Right to appeal If the IRS rejects an OIC, the taxpayer will be notified by mail. The letter will explain why the IRS rejected the offer and will provide detailed instructions on how the taxpayer can appeal the decision to the IRS's Independent Office of Appeals. First, try to talk directly to the specialist and try to persuade him to reverse course. Ideally, this should have been done before the rejection letter came out, but sometimes you can save an offer from the ashes with a little finesse and a good argument.
What happens if the IRS rejects a request for a commitment offer? The good news is that a commitment offer can be recalculated, re-archived and renegotiated. It's not the end of the world if you receive a rejection letter from the OIC. You can still overturn the decision by filing an appeal. Applicants have 30 days after receiving the denial to file an appeal.
You will need to complete Form 13711 (IRS Commitment Offer Appeal Request) to process the request. The IRS can make a lot of mistakes in its commitment analysis. You have the right to appeal the rejection and put things in order. The rejection letter from the IRS is final only if you let it be final.
The rejection gives you 30 days to appeal and challenge the IRS calculations; nothing is final until your appeal is heard. Don't assume that the IRS is right. Even if they're correct, that doesn't mean you don't have other resolution options, such as bankruptcy, to consider. If the IRS rejects your commitment offer, you can appeal the decision.
You have 30 days from the date of denial to file an official appeal request. To do so, complete this form and follow the instructions included in your rejection letter. Their experience often exposes them to many different controversies and, if their arguments are credible (as they should be, since you are appealing), they will often accelerate the resolution of your offer in order to reach an agreement. The short answer here is that the IRS rejects a return when the amount of your offer is less than your reasonable collection potential.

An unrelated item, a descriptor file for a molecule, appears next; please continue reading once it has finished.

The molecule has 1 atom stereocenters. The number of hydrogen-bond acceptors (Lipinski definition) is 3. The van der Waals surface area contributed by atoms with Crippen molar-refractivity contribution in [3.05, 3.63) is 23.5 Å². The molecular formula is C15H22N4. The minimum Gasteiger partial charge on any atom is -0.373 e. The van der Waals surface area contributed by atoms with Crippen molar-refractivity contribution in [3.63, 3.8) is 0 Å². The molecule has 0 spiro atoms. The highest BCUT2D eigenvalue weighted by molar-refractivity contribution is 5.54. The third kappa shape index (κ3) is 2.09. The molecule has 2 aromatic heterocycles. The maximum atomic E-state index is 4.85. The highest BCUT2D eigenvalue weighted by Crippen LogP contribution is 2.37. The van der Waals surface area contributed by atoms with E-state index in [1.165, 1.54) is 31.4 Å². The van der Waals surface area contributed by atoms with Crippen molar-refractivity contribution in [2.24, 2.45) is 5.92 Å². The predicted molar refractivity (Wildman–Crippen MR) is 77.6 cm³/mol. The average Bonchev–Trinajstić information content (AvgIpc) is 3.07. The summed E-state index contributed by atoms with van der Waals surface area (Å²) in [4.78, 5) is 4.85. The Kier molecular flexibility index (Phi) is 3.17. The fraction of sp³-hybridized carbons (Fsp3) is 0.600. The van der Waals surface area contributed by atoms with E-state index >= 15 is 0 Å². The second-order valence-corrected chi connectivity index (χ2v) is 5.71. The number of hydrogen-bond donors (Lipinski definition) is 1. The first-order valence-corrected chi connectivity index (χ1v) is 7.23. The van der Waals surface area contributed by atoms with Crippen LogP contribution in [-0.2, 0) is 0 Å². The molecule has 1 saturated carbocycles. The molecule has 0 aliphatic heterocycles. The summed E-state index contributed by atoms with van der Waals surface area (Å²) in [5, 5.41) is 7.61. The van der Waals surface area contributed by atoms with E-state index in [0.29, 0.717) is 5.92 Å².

In conclusion, despite some of the advantages of resorting to appeals, it is always best to try to resolve an offer in a negotiated manner before reaching it. You just received a letter from the IRS notifying you that your offer is being rejected out of commitment. Compromise offers can be returned for a variety of reasons, whether procedural, administrative or administrative. One of the reasons your offer may be rejected is because the IRS assumes that you can, in fact, pay the full amount of your future income.
The most common reason is that the IRS felt that the offer was insufficient; the offer simply wasn't big enough. After the IRS rejects your offer, you still have 30 days from the date of that rejection letter to appeal your offer and appeal the rejection of the offer. If you are considering filing an OIC with the IRS, or have already had one rejected, call me. If you do it less than a month after the first offer, you don't need to file a new Form 656, just a letter increasing the amount of money you offer.
If you don't qualify for a commitment offer or if your offer is rejected, look for debt solutions, such as settlement and consolidation. As a reminder to the reader, an IRS commitment offer (OIC) is a tax agreement with the IRS in which the taxpayer agrees to pay a specific amount and the IRS agrees to commit the remaining liability. It's possible that your original proposal lacked information or didn't address the factors that could have made the final verdict go in your favor. The OIC was established by the IRS as a method for dealing with outstanding tax liabilities in order to find a compromising solution.
The IRS follows the OIC rules and dismisses them even for the slightest error...